Notes on New High-Speed Rail Business Plan
Extending the Caltrain electrification project from San Jose to Gilroy, finishing the 119-mile Central Valley line spine of the system for interim rail service improvements by 2022, and pushing ahead with tunnel design and engineering in the Pacheco Pass–these were just a few of the goals outlined in the California High Speed Rail Authority’s (CaHSRA) new draft business plan, released earlier this month.
As was widely reported, the cost of the country’s only high-speed rail project is, once again, going up (high-speed rail, in this context, means 150 to over 200 mph). According to Micah Flores, CaHSRA spokesperson, the revised cost estimate in the Draft 2018 Business Plan is $77.3 billion, up from $64 billion in the 2016 Business Plan.
This means that unless additional funds can be found, the start of bullet-train service between Silicon Valley and the Central Valley will be delayed. The new plan “…assumes operations by 2033 (2029 in the 2016 Business Plan),” wrote Flores.
Why are these delays happening? The Authority started building in the Central Valley because it was supposed to be the easiest place to get bullet trains running in the short term–with its expanses of straight, open terrain, construction is less complicated and speeds can be highest. However, the Authority started construction before it had fully acquired the right of way it needed. “That helped the state secure more than $3 billion of federal funding from the Obama administration’s 2009 stimulus package,” wrote Daniel C. Vock in an article about the cost overruns in Governing Magazine.
But it also lead to costly delays, since contractors had to be paid to work around the land that wasn’t yet secured. As Streetsblog has reported previously, mega-projects around the world seem to invariable run into such problems, and are rarely on budget or on time (although rail-project overruns get uniquely hammered in the press).
Meanwhile, Brian Kelly, the California High-Speed Rail Authority’s new CEO, and the rest of the project managers and planners, have worked out ways to maximize what the state will get from the alignment of the new tracks now under construction in the Central Valley (see lead photo).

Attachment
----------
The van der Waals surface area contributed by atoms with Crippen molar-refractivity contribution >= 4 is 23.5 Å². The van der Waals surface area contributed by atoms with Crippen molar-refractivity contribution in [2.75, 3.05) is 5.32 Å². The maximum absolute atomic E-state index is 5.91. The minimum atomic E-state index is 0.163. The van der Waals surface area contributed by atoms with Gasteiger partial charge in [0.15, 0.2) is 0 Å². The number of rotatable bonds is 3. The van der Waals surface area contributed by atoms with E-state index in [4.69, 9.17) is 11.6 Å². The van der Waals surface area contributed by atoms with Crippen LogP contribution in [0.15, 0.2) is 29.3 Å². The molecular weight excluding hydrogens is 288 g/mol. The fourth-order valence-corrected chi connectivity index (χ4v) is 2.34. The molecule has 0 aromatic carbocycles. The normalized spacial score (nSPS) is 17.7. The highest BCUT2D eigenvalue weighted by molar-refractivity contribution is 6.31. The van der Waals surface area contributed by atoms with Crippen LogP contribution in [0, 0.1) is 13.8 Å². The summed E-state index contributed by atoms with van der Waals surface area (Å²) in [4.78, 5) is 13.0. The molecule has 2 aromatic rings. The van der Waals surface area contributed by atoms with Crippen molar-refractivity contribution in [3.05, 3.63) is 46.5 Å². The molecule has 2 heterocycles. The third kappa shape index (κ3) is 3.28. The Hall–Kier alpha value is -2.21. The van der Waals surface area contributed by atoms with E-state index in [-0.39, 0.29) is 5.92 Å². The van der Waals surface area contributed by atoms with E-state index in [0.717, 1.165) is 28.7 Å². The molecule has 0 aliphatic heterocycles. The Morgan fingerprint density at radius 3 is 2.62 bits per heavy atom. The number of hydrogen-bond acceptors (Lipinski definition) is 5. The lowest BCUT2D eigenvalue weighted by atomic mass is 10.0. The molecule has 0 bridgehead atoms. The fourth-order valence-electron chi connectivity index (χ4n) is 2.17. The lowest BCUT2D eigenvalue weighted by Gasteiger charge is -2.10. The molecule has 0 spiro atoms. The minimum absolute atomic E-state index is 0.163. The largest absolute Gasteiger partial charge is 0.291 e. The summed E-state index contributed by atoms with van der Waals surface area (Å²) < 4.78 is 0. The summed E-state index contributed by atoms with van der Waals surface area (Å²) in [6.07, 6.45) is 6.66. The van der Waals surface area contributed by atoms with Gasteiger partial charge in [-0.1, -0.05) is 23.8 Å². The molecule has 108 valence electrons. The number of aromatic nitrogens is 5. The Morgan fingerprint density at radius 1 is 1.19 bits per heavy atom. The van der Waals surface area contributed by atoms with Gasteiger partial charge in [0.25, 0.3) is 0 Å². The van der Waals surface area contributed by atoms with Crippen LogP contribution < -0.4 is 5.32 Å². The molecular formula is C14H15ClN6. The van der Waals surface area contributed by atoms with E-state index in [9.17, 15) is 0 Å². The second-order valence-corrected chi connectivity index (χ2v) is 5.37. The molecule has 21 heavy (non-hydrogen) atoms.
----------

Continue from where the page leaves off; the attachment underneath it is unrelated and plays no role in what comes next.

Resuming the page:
The Central Valley track segment will be readied so it can be used for high-speed train testing, but also so it can carry Amtrak’s current San Joaquin service as an interim improvement. California might even see something akin to Florida’s fast, diesel-powered Brightline trains (which are made in California and currently run in Florida) running over large swaths of the state, and hitting speeds up to 125 mph in the Central Valley, while we wait for true, 220 mph HSR service to start in 2033.
The CaHSRA also wants to use its funds to help Caltrain. As currently planned, Caltrain would electrify its corridor from San Jose to San Francisco, and continue to use diesels for the handful of trains that run the extra 30 miles to Gilroy.
This means Caltrain will have to continue to maintain a few diesel locomotives. The CaHSRA has to electrify to Gilroy eventually anyway, so, under the new plan, it will now work with Caltrain to fund and expand the electrification project all the way to Gilroy. Aside from allowing Caltrain to go 100 percent electric, it should also open up more housing to Bay Area workers by shortening commute times south of San Jose.
In addition, they will forge ahead with tunnel engineering and preparation for the Pacheco Pass.
It’s important to note that tangible improvements are already going on all over the state as part of California’s rail modernization project, including upgrades to Southern California’s commuter rail service, Caltrain electrification, and funds going to connecting, local transit.
For HSR supporters, the delays to the centerpiece of California’ rail modernization (the full build-out of high-speed rail between L.A. and San Francisco) are incredibly frustrating, even if it’s not unique to California’s project. One can hope that between an upcoming state audit, improved oversight, and by bringing in more state lawmakers who will continue to focus on reducing greenhouse gas emissions and improving mobility, the project will get back on track. As with BART, the Bay Bridge, the Golden Gate Bridge, and so many other bits of infrastructure that were once derided and called boondoggles, one day HSR will be an essential part of our transportation fabric.